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SOME LIVES ARE CHEAPER THAN OTHERS
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The delegation visited Badshahpur in Gurgaon district where two of the victims, Dayachand and Virendra had lived. According to the large number of people who we met at the houses of the victims, the families had the support of the entire village regardless of caste. We also met people of different castes who were angry at the incident. They all had the highest praise for the victims for being extremely hardworking, helpful.

There is a large Jatav community in the village. Some of them, like the two victims, earn their living by skinning dead animals. The contract for such work is given on tender by the block development officer. In this case, it was Virendra’s brother, Devendra, who had got the year-long contract for Rs 35,000 in April this year for 40 villages. The delegation saw the receipt number 035, issued by the BDO. The family was very particular to show the delegation the papers to establish that the entire profession was legal and there was no question of ever skinning a cow in the area outside the jurisdiction of the licence, least of all near a police chowki like Duleena.

Devendra also has a licence for skinning dead animals from the gaushala. He... had accepted the work on low payment as a sort of donation to the gaushala. The dead animals are picked up by his team of workers, brought to the land allotted for skinning by the village panchayat, the carcasses are buried by the workers after skinning, the skins are treated with a salt-based mixture and then sold. It is hard, unpleasant work, and provides crucial service to the community.

Dayachand was working with Devendra for a meagre amount. We met his old parents, his wife, Saroj, and his four children. It was very moving and sad to see the older daughters, Minu and Pinky aged eight and nine, helping their mother and grandmother, carrying their young brother and sister, even while wiping their own eyes which would constantly fill up with tears. The victim’s brother, Dulchand, and his father, Budhram, spoke of the day when at 3.30 in the morning, the police came knocking at their door to inform them of an “accident” involving their son. They, as well as Devendra’s family, were informed that the young men had been admitted to the Jhajjar civil hospital. No means of transport were provided to take the families to the hospital. Once they managed to reach there, they shuttled between the chowki, the thana and the hospital, as there was no official to meet them and inform them of what had happened. Ultimately, they were directed to the morgue. Stunned, grieved, shocked, they saw the brutalized, wounded bodies of their loved ones. Describing the terrible injuries his brother suffered, Dulchand broke down again and again. The police refused to arrange for a vehicle, leave alone an ambulance, to take the dead bodies back to their village. “They treated us as though we were the families of the criminals not the victims,” said Jogendra who was present with the other family members. The police did not give them any papers, nor copies of the FIR filed.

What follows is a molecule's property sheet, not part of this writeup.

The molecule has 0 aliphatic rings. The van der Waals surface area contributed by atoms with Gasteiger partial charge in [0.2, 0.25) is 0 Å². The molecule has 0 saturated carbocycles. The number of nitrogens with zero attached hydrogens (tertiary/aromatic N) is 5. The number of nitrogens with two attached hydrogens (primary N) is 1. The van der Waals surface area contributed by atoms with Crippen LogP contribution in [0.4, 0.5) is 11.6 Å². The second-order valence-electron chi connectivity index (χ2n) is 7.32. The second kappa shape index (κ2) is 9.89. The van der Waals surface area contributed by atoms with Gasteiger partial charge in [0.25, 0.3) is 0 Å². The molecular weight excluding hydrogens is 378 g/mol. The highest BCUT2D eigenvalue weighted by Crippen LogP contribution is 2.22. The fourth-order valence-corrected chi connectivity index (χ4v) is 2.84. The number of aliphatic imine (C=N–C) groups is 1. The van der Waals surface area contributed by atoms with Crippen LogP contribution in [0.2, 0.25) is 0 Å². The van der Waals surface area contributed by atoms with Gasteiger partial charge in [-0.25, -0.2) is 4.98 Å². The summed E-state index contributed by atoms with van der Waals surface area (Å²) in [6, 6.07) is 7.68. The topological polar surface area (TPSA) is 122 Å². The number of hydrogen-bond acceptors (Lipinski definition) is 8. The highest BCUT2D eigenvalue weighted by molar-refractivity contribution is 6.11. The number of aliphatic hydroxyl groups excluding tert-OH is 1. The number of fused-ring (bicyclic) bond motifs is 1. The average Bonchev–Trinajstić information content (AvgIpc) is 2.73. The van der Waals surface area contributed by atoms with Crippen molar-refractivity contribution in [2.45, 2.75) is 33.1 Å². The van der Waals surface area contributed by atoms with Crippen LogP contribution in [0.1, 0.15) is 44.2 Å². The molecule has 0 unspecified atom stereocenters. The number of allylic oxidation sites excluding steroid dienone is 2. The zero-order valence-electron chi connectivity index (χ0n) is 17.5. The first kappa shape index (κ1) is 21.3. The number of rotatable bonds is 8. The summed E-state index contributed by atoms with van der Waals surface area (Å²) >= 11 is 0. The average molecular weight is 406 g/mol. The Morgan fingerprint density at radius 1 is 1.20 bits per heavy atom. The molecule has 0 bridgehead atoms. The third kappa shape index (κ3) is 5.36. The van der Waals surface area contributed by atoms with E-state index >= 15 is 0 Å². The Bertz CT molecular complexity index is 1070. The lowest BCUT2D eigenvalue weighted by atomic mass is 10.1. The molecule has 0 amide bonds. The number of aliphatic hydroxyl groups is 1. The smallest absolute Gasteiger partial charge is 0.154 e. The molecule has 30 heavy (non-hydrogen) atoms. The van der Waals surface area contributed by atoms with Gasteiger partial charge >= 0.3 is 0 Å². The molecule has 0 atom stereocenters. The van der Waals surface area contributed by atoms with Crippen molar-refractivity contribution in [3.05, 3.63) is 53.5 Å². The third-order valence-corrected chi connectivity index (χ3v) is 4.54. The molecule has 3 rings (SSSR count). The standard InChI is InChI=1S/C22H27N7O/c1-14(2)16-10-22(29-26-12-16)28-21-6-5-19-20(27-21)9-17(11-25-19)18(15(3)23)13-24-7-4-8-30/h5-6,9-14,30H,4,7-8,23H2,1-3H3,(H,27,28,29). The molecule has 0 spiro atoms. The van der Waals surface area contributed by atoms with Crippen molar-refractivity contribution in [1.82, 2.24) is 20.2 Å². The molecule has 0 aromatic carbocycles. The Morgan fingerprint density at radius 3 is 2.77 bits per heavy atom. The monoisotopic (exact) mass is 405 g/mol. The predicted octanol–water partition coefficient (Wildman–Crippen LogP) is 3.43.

The savagery, the cruelty of the caste system, the inhumanity, the arrogance of the “pure upper castes” against the “polluted Dalits” were brought out in every word spoken by this young man, desperately trying to control his grief. “They gave us his body naked. We are poor Dalits that is why they did not think it necessary to cover my brother even with an old sheet.”

Young men in the crowd sitting next to us speak out. “These Hindus make us do their dirty work and then deprive us of even a minimum of dignity.” Another speaks, “If they love their animals so much, let them pick up the carcasses and bury them with full rites.” Yet another voice: “We know this is the VHP and the Bajrang Dal. Why don’t they arrest those who brought out the procession yesterday'” Talk moves to organizing demonstrations, there is quick agreement. Among those present is Ramashree, zilla chairperson. She is distantly related to the victims. She speaks of other cases of atrocities against Dalits where the guilty escaped any punishment.

She urges the women present to join the protests being planned.

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